Early Childhood Education Degrees in Montana
What does it take to help kids from rural and remote areas enjoy the same lifelong success as kids in suburban and urban areas? Many experts say that the answer is early education.
Across geographic boundaries, socioeconomic boundaries, and language boundaries, early education seems to close the achievement gap and give all children the same chance at success.
If you’ve been looking for a way to start a rewarding, in-demand career, the field of early education may be the right choice for you.
Becoming an Early Childhood Teacher in Montana
With its rural layout, the state of Montana has many challenges that aren’t commonly found in more urbanized states. Completing your early childhood education degree at a Montana school can give you the tools you need to work within this area.
Request information from the programs listed below.
The training you get as an early education teacher is focused on the needs of children from birth through third grade. The demands at this level are different from those found in middle and high school, which is why it’s crucial to have a network of experienced educators.
The Montana Early Childhood Project brings together educators, parents, care providers, and others to help children develop to their full potential.
It’s easy to take the first step toward a teaching license.
Reach out to Montana early childhood education schools below to find a program that fits your career goals.
Getting Your Early Childhood Education Degree in Montana
For most aspiring teachers, the quickest path to licensure is a Bachelor’s degree. A Bachelor’s degree requires at least 120 credits, although some schools require close to 130 credits.
You may start your education with general courses in mathematics, social sciences, history, and physical sciences. Once you have enough college credits, you can apply to your university’s teaching program. At this point, you can also take the Praxis I general knowledge exam.
Once you start your teaching degree, you take core courses like those listed below.
Early Childhood Teacher Courses
- Health and Movement in Early Childhood
- Relationships and Family Systems
- Play and Learning in Early Childhood
- Integrated Curriculum for Early Childhood Education
- Exceptional Learners
- Theories and Skills for Human Services
- Social and Emotional Development in the Young Child
As you discover the teaching techniques used in different subjects and at different ages, you can put them to work in local classrooms. Your program may send you to preschools, religious schools, elementary schools, and daycares to help you develop a broad range of experience.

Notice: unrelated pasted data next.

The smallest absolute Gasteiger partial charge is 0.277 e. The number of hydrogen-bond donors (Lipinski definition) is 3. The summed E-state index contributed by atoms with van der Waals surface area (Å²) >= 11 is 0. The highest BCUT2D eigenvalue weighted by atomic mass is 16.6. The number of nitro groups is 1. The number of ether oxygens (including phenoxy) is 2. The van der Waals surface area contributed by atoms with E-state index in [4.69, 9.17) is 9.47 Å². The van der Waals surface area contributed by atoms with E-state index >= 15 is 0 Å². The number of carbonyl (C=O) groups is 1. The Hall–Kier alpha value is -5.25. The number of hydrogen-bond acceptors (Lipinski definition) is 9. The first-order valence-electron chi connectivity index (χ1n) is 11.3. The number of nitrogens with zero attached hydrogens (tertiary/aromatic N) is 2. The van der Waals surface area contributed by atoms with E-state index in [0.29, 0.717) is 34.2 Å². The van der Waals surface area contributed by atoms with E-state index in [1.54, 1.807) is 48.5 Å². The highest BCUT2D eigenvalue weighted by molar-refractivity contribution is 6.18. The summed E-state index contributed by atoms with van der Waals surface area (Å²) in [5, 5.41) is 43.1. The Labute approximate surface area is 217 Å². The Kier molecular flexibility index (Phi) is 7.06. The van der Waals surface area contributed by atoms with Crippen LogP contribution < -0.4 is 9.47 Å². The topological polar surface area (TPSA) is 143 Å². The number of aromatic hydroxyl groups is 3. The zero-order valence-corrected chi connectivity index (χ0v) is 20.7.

If you’re planning on working in Montana after graduation, you may apply for state-funded scholarship and grant programs. The Early Childhood Education P-3 and Leadership Financial Assistance Project provides scholarships to students specializing in this area of study. Like many other state grant programs, this option is based on financial need. However, you do have to meet certain academic standards to keep your scholarship.
Licensing is regulated by the Montana Office of Public Instruction. They require that you start with a Class 2 Standard Teaching License. After you have at least three years of experience and a Master’s degree, you may apply for a Class 1 Professional Teaching License.
Discover how you can use your talents to become an early childhood teacher.
Get in touch with accredited programs near you to learn more.
Working as an Early Childhood Educator in Montana
Your work experience depends on which age you want to teach and which part of Montana you live in. The need for preschool teachers is high in this state. Job openings are expected to swell 9% between 2014 and 2024 (O*Net, 2016). Demand for elementary school teachers may stay relatively stable with an anticipated growth rate of 1% through 2024 (O*Net, 2016).
Montana salaries are in line with national averages. Currently, preschool teachers earn an average of $26,370 per year and elementary school teachers claim an average income of $49,730 per year (Bureau of Labor Statistics, 2016).
To maintain your license and further your skills, it’s important to pursue continuing education opportunities. Look into joining a group like the Montana Association for the Education of Young Children to stay on top of local teaching trends.
You know what it takes to make a splash in this field, so get started now.
Contact MT early childhood education programs below.
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